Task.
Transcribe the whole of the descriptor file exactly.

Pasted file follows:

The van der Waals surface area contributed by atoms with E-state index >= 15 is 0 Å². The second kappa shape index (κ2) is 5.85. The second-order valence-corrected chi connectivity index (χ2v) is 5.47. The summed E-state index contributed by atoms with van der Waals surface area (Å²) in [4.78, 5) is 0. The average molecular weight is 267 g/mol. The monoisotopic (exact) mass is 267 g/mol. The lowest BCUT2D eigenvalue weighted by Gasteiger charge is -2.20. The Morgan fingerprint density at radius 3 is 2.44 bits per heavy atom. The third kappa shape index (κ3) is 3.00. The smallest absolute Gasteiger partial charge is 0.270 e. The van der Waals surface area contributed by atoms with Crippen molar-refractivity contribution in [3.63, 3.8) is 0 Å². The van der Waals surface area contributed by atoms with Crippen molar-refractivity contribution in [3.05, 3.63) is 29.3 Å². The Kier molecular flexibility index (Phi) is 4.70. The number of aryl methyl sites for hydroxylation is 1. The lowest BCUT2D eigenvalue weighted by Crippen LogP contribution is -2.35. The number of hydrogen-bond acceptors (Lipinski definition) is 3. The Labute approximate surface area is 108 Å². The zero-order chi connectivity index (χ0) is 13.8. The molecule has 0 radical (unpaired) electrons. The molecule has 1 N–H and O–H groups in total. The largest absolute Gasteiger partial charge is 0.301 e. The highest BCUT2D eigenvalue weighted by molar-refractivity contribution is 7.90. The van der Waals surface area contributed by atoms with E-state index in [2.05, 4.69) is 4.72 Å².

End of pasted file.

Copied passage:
The van der Waals surface area contributed by atoms with E-state index >= 15 is 0 Å². The second kappa shape index (κ2) is 5.85. The second-order valence-corrected chi connectivity index (χ2v) is 5.47. The summed E-state index contributed by atoms with van der Waals surface area (Å²) in [4.78, 5) is 0. The average molecular weight is 267 g/mol. The monoisotopic (exact) mass is 267 g/mol. The lowest BCUT2D eigenvalue weighted by Gasteiger charge is -2.20. The Morgan fingerprint density at radius 3 is 2.44 bits per heavy atom. The third kappa shape index (κ3) is 3.00. The smallest absolute Gasteiger partial charge is 0.270 e. The van der Waals surface area contributed by atoms with Crippen molar-refractivity contribution in [3.63, 3.8) is 0 Å². The van der Waals surface area contributed by atoms with Crippen molar-refractivity contribution in [3.05, 3.63) is 29.3 Å². The Kier molecular flexibility index (Phi) is 4.70. The number of aryl methyl sites for hydroxylation is 1. The lowest BCUT2D eigenvalue weighted by Crippen LogP contribution is -2.35. The number of hydrogen-bond acceptors (Lipinski definition) is 3. The Labute approximate surface area is 108 Å². The zero-order chi connectivity index (χ0) is 13.8. The molecule has 0 radical (unpaired) electrons. The molecule has 1 N–H and O–H groups in total. The largest absolute Gasteiger partial charge is 0.301 e. The highest BCUT2D eigenvalue weighted by molar-refractivity contribution is 7.90. The van der Waals surface area contributed by atoms with E-state index in [2.05, 4.69) is 4.72 Å².